W3C home > Mailing lists > Public > public-identity@w3.org > December 2011

Re: The javascript runtime, XSS, and javascript crypto...

From: Tom Ritter <tom@ritter.vg>
Date: Tue, 13 Dec 2011 12:34:14 -0500
Message-ID: <CA+cU71n-nQoAxNns1u79HJ04z_e4FuHb0Y05=mF7SjNES_p1cg@mail.gmail.com>
To: David Dahl <ddahl@mozilla.com>
Cc: public-identity@w3.org, Harry Halpin <hhalpin@w3.org>
On 13 December 2011 11:29, David Dahl <ddahl@mozilla.com> wrote:
> Upon further reflection on this, perhaps what is needed instead is a browser mode like "Private Browsing Mode" in Firefox that is "Enhanced Security Mode", with certain CSP settings in place, SSL (with pinning required) and other restrictions or enhancements. What else is missing? There will no doubt be a demand for this kind of mode for browsers, in fact, there already must be from business and government.

This idea came up yesterday on an IETF list also:

> This sort of gets at a different question.  Why does a browser need to
> always operate with a broad trust posture?  Folks know when they are
> banking and could easily indicate that intent to the browser, without
> needing to have the ability to authenticate their favorite shoe shop,
> doctor, etc. during that session.  This selection could be implemented as
> a selection of notary (or a temporary reduction of the TA store, or a
> temporary usage of name constraints, etc.).

I don't think it's very feasible.  Basically: if a site has any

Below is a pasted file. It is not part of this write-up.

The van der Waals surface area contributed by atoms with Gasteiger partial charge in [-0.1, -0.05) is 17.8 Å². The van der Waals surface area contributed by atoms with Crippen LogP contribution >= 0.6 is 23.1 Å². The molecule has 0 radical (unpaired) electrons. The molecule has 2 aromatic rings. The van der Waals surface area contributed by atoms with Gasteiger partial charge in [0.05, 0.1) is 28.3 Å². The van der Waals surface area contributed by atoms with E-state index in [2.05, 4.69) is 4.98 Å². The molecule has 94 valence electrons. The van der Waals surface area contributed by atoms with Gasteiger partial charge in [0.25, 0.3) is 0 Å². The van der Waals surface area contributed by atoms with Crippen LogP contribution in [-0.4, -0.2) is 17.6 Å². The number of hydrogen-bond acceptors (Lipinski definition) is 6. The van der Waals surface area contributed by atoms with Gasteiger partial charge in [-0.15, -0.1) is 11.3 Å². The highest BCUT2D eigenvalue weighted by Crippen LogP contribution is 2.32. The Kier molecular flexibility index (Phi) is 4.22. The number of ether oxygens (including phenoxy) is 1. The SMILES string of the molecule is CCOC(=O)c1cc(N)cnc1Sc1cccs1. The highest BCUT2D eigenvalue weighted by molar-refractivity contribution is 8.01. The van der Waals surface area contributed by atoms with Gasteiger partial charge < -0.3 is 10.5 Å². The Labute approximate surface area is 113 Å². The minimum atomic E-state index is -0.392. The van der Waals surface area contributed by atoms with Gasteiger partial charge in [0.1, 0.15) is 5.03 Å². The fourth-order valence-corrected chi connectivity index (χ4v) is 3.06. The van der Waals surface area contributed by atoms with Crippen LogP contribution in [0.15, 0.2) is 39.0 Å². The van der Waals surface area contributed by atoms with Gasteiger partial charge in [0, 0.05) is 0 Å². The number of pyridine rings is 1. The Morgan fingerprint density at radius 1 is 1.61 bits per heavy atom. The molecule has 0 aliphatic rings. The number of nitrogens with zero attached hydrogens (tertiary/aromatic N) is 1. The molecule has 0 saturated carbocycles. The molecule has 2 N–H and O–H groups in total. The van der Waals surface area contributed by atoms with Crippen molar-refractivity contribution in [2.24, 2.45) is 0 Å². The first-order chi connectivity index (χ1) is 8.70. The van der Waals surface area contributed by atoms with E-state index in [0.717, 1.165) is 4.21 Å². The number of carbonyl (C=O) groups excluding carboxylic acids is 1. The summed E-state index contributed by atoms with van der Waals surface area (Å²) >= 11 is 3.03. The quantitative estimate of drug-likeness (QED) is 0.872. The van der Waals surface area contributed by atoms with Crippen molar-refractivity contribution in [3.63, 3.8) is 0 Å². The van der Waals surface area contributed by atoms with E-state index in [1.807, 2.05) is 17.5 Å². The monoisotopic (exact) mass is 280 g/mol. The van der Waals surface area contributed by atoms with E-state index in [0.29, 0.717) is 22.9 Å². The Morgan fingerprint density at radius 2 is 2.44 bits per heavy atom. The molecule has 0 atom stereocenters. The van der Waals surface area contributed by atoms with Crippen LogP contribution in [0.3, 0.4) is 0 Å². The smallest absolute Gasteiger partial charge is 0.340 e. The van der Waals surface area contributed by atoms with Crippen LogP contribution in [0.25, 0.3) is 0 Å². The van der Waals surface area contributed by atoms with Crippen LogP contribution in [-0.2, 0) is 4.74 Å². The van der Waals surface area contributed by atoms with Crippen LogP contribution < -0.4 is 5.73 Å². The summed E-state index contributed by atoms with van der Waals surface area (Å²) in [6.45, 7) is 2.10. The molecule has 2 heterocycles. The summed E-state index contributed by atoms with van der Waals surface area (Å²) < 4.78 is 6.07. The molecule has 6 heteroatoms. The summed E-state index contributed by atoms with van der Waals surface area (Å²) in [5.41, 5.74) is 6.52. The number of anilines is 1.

incentive to provide security for the user (as banks do) and it
*works* with any of the myriad security options we have:
 - CSP
 - Key Pinning
 - Strict Transport Security
 - X-Frame-Options
 - X-XSS-Protection
 - X-Content-Type-Options
 - No Caching

Then they're going to enable that option all the time.  If they don't
enable it, they're either not getting audited by competant people
regurally or they don't work with the option.  And switching into a
mode that forces these options on will more likely break the site than
add security the site didn't previously have.

I think the only benefit a browser could add in a "Secure Browsing"
mode would be to try to protect a user from malware present on their
machine or in the network.
 - Disable Add-Ons, Toolbars, Greasemonkey Scripts (Poses a problem
with password managers)
 - Private Browsing Mode: don't cache anything, don't save cookies.
(Exception for saving Pinned Keys and STS.)
 - Perhaps some sort of "The SSL Certificate has changed!" notifications
 - Less Performance, More Security (Specifically around stuff like
javascript JIT optimizations)
 - Fancy-Pants tricks that could try to trick keylogging and
screenscraping malware
 - Disable Imported Root CAs
 - Extra security around traffic middling

I don't work with businesses often to define security policy... but if
they were actually clammering for such a browser mode I think they
would have migrated off IE6/7 and onto a more recent browser.

Received on Tuesday, 13 December 2011 17:35:07 UTC

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